6 Guidelines for a Gift Chart for Your Fundraising Campaign

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Sample Gift Range Chart for a Fundraising Campaign

Gift Range Chart for Fundraising Campaign
Here is an example of a gift range chart for a fundraising campaign of $50,000. You can create your own chart using this tool from Blackbaud. Screenshot of Blackbaud Gift Range Calculator

What Is a Gift Range Chart?

A gift chart is a planning tool to tell you how many gifts and prospects you will need to raise a specific amount of money.

Gift charts came from the observation that giving is a pyramid. In just about any fundraising campaign, most of the money will come from just a few donors, with the rest donated in more modest amounts but by more people.

Consequently, one can construct a chart that shows how many donors you need for each level of your funding goal. 

The chart helps you to see if you have enough potential donors at various levels to meet your goal. In the chart above, the most significant figures are how many donors needed at a particular level, and the number of potential donors required to get that many donations.

Gift charts will be different for various types of fundraising campaigns. For instance, in a capital campaign (where you raise funds for a building, endowment, or other capital expenditure) the chart will likely have more major donors at the top of the chart. You might expect to receive 60 percent of your goal with only 6-8 people.

With an annual campaign, there may be more donors at the middle and lower levels. So you could expect to receive 30 percent of your final goal from 6-8 major donors.

In either case, it's typical to secure major donors first and use the fact that those donors have bought into the project or the campaign to motivate donors from the lower ranges.

In annual campaigns, charities often use a major gift as a match to motivate donors to give smaller amounts.

You can even use a gift chart for a crowdfunding campaign, but most of the donations will be smaller ones. One source suggests that the average individual donation is more than $80 for campaigns like this, but people who mount fundraising pages for your cause raise on average $500 plus.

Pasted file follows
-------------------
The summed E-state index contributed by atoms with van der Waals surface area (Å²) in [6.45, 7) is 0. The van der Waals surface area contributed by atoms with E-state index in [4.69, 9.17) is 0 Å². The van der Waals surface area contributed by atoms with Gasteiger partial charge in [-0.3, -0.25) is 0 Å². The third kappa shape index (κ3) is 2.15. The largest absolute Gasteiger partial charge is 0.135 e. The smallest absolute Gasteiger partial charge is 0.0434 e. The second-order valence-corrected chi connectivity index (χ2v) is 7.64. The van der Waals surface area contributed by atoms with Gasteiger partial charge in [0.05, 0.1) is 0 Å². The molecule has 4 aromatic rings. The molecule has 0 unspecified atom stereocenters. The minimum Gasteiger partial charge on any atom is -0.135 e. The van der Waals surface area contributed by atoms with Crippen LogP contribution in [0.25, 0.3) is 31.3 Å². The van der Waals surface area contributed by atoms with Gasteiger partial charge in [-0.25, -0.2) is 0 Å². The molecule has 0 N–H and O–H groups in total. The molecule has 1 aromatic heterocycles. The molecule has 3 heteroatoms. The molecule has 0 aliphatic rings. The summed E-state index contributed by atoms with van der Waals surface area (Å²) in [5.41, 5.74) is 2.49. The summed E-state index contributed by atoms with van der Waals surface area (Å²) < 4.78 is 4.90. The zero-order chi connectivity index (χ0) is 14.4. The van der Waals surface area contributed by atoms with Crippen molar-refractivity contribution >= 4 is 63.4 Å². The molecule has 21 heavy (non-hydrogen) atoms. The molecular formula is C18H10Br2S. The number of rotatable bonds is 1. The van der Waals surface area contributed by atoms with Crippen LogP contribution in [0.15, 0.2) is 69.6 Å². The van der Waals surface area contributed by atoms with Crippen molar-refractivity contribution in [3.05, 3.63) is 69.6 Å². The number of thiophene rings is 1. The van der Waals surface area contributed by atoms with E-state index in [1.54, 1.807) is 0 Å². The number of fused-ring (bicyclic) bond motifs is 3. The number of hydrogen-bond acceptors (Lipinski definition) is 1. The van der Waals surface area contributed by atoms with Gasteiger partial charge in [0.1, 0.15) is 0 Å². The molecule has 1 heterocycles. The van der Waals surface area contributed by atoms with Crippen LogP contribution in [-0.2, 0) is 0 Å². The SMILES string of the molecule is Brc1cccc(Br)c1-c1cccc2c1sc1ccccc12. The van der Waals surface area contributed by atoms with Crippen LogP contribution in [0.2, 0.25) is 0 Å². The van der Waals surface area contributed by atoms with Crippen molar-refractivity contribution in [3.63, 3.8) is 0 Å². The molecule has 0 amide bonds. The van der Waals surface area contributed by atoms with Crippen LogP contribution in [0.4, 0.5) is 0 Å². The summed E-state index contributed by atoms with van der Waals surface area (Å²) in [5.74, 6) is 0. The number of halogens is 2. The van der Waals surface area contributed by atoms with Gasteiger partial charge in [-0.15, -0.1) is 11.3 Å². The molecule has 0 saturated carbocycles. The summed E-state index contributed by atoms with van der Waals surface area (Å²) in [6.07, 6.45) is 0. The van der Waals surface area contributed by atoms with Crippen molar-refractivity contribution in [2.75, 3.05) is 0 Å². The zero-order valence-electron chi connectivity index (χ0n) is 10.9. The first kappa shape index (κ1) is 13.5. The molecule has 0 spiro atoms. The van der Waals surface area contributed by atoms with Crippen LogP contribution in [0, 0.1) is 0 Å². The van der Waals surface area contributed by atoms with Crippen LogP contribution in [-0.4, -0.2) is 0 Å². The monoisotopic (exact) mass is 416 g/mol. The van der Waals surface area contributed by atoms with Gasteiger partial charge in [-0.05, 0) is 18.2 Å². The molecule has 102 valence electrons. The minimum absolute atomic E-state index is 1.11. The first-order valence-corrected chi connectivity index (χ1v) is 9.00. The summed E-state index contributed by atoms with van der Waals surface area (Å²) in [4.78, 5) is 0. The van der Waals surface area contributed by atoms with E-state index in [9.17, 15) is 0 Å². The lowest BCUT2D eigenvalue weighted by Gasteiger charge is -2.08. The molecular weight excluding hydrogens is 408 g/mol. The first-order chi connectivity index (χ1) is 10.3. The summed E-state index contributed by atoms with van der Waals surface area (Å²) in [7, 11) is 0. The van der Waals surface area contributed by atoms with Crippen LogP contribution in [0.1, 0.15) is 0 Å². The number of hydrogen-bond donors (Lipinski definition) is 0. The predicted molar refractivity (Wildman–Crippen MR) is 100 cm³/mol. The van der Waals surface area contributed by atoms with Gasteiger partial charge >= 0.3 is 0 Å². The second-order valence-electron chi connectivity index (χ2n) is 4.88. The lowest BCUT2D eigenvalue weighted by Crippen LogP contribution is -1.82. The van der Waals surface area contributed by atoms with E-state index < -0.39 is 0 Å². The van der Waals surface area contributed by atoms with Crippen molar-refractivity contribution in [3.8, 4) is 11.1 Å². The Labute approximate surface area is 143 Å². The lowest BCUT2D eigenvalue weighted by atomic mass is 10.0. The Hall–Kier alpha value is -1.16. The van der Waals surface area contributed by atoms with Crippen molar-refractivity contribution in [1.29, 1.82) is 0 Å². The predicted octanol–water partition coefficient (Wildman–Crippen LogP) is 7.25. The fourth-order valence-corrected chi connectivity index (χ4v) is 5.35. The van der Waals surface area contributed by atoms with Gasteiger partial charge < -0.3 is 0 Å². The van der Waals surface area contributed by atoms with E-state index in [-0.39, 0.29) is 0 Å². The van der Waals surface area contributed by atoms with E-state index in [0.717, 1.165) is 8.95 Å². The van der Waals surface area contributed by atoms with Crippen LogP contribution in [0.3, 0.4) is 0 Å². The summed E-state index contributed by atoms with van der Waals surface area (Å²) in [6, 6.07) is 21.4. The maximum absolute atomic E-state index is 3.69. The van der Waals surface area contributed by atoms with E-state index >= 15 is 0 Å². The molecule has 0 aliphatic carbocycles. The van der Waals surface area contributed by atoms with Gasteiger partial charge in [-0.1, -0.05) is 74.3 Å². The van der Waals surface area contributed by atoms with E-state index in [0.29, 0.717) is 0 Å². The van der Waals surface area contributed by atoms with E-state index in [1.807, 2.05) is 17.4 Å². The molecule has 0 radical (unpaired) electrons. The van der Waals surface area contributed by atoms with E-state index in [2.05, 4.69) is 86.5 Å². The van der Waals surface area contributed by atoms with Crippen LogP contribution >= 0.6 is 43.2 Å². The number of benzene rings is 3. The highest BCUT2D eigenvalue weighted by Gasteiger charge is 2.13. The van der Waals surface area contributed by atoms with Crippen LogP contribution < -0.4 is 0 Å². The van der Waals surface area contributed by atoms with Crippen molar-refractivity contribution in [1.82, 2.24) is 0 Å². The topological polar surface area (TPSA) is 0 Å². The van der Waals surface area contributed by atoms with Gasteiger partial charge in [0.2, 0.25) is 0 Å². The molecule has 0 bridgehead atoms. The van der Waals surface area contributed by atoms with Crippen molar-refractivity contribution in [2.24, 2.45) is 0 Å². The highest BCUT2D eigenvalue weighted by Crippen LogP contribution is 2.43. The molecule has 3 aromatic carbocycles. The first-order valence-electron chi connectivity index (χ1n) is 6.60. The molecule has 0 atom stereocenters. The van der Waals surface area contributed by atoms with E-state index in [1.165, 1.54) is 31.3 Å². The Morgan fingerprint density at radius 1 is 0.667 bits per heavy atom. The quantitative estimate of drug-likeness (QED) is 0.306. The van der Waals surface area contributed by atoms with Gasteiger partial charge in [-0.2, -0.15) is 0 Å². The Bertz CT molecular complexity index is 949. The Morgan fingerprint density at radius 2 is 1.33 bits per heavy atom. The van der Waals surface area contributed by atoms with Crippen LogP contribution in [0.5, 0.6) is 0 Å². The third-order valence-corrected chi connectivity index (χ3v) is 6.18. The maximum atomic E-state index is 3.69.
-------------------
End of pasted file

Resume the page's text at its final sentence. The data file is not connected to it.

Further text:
Your gift chart for a such a campaign could use your estimates of how many people will respond to your appeal and how many evangelists you're likely to have.

Creating a Gift Chart Is Job Number One for Any Fundraising Campaign

Creating a gift chart should be your first step in determining whether a campaign goal is attainable (or perhaps not ambitious enough!).

Gift charts are NOT created using this math: to raise $100,000 we will need to ask 100 people for $1,000.  Instead, they are built like a pyramid — we need one top gift, several major gifts, and many smaller gifts.

Here are six guidelines for creating a gift chart:

  1. The lead gift should be at least 15% and maybe up to 25% or more of the goal.
  2. Build the chart downwards by cutting the gift size in half and doubling or tripling the number of donors at each level.
  3. Round the donation levels up or down to avoid weird numbers.
  4. Roughly 80% of your goal will come from 20% of your donors.
  5. For each gift, you need three or four qualified prospects (not everyone will say yes to the amount you are seeking). “Qualified” means that you have some reason to believe the person would consider a gift at that level.
  6. As you go down the list, you need fewer prospects because people who said no at higher levels may give smaller gifts.

Of course, no campaign ever goes exactly according to the chart.

If you have an established donor base, your chart may be heavier at the top with more major gifts. If you are just developing donor programs, your chart will be bottom heavy, with many small donations. 

Your next step would be to start putting specific prospect names at each level.

Want an easy way to calculate your gift chart? Visit this handy Gift Range Calculator. Just plug in your target amount and see the results.